Seeing the work load that patent examiners are under, that the examiners do not appear to be skilled in the modern art of computers, the fact that granting patents is the way for the USPTO to get its funding, that it's just cheaper to pay the troll than to try to get a re-examination or go to court, and companies that are more than willing to just keep amending a patent until the examiner caves..... The system is just broken and it's beginning to seem easier to throw the whole stinking pile out and start again.

Comment Re:Ah, Twitter... (Score 1) 33

The only thing in 4.0 that I could agree with you on is that 4.0 added a face detection API (in fact it was the only API change in android.hardware for 4.0). As far as a wrapper being not fun/onerous.... That might confuse a Java 101 student and yeah, wrappers aren't glitzy, but you do it everywhere. Any time you need to account for hardware or OS options you have to do something (this goes for iOS and Android). In this case you do everything you would have done and if the version is less than 4.0 don't do the face detection or offer the option. Someone above claimed 3.0 made marked improvements in the Camera API. The ability to use an OpenGL ES surface instead of a SurfaceHolder for the preview window is certainly nice, but... If you want to use it with fallback support it is as simple as detect version of Android and inflate the SurfaceHolder layout for 2.x devices or the SurfaceTexture layout for 3.x+ devices. SurfaceTexture is where you need to add all sorts of code actually displaying the preview. The SurfaceHolder version doesn't need any code.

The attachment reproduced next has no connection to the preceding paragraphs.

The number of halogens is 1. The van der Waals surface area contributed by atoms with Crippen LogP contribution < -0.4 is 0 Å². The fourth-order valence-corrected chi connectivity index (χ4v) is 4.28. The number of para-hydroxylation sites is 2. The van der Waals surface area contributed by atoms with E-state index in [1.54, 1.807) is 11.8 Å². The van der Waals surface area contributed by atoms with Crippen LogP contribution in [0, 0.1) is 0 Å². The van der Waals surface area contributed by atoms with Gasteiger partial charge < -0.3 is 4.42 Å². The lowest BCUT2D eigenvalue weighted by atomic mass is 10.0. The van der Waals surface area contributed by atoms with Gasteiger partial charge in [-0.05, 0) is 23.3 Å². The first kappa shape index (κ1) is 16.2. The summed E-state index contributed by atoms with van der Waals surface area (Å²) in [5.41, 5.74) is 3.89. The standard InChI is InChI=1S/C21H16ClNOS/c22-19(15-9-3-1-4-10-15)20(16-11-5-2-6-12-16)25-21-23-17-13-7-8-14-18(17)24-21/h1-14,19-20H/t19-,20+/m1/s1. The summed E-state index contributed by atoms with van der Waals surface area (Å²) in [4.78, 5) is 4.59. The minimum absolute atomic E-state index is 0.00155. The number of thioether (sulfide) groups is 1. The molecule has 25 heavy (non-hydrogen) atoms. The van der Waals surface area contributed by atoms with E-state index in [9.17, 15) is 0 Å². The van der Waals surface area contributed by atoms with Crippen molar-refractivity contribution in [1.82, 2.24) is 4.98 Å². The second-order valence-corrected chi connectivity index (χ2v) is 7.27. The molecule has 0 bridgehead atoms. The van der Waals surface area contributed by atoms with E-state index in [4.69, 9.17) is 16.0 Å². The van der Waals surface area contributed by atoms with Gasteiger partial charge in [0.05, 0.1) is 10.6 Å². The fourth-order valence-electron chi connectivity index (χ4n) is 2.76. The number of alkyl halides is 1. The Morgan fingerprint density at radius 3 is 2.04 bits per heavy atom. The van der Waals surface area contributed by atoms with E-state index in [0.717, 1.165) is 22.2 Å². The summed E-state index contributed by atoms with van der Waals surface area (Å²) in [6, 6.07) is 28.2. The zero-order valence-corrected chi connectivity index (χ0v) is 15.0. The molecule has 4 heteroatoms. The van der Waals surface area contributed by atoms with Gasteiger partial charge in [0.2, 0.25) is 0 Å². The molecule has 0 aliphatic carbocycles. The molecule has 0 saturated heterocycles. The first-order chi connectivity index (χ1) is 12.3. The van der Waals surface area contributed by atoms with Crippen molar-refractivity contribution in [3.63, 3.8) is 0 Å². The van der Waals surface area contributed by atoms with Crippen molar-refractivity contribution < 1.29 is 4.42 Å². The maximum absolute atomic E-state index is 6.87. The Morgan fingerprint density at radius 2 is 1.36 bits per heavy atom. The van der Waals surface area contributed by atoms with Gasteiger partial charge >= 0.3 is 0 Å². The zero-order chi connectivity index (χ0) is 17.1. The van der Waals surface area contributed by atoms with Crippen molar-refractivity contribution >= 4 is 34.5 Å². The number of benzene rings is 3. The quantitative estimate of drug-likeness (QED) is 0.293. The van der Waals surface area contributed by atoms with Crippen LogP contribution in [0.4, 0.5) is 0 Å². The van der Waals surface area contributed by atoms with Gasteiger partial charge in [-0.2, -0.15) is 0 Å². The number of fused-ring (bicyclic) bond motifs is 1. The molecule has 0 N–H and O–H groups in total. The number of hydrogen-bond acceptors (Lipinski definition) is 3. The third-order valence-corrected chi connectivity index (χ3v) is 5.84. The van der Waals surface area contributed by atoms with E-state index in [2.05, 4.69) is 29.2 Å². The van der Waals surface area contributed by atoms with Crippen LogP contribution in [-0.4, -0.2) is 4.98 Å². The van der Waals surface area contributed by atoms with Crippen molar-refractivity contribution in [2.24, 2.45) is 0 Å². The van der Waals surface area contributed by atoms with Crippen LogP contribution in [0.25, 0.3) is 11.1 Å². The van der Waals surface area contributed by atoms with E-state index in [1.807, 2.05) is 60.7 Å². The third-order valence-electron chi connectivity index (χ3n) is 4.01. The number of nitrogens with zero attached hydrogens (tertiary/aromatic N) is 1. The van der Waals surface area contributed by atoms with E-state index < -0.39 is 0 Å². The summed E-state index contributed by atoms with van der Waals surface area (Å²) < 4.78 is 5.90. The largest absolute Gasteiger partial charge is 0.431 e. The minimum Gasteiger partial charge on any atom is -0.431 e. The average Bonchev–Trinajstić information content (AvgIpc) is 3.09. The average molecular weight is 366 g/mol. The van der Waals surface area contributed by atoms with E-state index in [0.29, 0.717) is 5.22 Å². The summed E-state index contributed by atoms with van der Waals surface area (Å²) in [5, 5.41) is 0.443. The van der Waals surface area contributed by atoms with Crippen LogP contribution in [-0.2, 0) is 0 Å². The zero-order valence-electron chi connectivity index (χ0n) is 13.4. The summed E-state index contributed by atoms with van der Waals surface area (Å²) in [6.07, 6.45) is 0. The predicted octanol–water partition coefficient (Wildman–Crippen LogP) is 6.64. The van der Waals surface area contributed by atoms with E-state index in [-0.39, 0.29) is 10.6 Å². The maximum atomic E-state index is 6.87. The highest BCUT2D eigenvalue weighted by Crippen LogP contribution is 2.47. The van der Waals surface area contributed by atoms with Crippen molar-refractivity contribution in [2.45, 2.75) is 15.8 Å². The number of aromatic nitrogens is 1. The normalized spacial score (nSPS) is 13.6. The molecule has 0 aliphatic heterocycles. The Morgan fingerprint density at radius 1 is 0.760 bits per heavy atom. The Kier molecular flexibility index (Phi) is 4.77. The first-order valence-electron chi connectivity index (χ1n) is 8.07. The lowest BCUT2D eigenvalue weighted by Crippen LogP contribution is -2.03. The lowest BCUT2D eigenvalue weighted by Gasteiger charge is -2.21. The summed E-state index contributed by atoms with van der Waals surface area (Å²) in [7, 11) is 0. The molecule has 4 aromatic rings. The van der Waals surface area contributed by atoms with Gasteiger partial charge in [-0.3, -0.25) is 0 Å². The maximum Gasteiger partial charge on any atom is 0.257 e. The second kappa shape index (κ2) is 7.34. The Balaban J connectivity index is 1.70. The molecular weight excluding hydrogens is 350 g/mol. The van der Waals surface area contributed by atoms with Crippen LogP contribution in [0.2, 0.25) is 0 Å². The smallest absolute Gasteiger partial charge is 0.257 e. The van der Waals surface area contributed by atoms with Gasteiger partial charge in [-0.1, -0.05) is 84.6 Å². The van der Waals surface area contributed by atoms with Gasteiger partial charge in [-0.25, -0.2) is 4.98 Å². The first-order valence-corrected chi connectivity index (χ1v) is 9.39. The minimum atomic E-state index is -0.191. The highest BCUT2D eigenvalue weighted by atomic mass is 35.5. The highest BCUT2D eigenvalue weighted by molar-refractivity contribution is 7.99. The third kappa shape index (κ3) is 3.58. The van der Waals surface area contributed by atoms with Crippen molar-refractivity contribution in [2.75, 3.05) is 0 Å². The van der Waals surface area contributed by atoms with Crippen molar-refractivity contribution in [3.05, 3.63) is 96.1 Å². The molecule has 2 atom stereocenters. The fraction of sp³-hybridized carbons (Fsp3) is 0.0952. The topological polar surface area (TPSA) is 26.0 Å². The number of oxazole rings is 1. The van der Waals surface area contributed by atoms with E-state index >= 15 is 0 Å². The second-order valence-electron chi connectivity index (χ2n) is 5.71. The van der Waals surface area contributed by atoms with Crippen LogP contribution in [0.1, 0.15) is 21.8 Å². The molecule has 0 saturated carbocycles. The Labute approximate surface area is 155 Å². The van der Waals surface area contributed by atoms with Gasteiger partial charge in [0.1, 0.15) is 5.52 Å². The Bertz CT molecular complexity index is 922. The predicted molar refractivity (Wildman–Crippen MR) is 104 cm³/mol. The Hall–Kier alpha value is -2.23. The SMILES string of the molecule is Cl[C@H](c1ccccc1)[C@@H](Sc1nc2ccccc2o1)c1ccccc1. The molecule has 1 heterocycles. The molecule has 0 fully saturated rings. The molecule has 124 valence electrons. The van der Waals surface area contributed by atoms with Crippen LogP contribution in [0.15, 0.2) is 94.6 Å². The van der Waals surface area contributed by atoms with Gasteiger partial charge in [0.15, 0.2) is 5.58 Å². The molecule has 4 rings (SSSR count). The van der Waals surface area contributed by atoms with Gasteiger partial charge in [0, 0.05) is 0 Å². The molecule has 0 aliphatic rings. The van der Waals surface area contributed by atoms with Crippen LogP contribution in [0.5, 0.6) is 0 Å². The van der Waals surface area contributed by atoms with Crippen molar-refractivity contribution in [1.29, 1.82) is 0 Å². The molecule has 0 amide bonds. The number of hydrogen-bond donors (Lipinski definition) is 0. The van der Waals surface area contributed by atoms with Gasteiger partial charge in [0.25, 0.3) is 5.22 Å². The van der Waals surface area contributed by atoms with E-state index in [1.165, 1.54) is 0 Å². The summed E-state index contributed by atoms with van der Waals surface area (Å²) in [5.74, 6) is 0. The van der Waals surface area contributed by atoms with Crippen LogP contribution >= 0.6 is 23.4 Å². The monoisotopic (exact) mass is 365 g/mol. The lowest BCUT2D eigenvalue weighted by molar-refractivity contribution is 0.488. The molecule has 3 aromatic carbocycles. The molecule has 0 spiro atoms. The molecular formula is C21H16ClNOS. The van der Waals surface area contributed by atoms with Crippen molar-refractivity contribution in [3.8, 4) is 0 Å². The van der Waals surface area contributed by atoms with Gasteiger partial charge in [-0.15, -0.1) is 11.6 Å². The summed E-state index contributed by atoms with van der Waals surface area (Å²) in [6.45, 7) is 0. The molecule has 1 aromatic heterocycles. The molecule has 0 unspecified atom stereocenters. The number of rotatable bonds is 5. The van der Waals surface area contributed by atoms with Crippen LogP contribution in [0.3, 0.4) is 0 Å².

Hey it's their app and I'm not saying that they shouldn't go ahead and make their own decisions on support. I will say that for what this app does, the no 2.x/3.x support makes me question the skill of the team behind this. Could they be planning to go back and add back support? Sure, but it's much easier to just bake it in from the beginning.

Comment Re:Ah, Twitter... (Score 4, Informative) 33

Almost the point I was going to make. I'd hate to see the code behind this. First of all, if you are supporting the rear camera, the front camera support is all of 5 minutes (button in the UI, and passing the constant for front or rear camera based on the button state).

Then I read that they are only supporting 4.0+. Seriously? You can do everything they're doing there with the support jar and include all the way back to 2.0. If you want to do it nicely just pull in ActionBarSherlock and PageIndicator.

Comment Re:sweet (Score 1) 152

How in the hell do you figure that? Fork has fuck all to do with the definition of multi-tasking, true or otherwise. Fork is a C language construct that has been carried up into other languages that is only one way to spawn a new process. But even if it were the definition, I can call fork from Android JNI or NDK code (severely frowned on, but doable).

In android I can spawn services and use broadcast receivers to do exactly the same thing as fork()ing a child and communicating across a pipe. Same semantic, different implementation.

Multi-tasking is the ability of the OS to run more than one process at a time. Whether it is preemptive or cooperative, time slicing on a single CPU or multiple CPUs. If the OS allows multiple processes to be launched, regardless of whether those processes can fork() children, it is a truly multi-tasking OS.

Reality must take precedence over public relations, for Mother Nature cannot be fooled. -- R.P. Feynman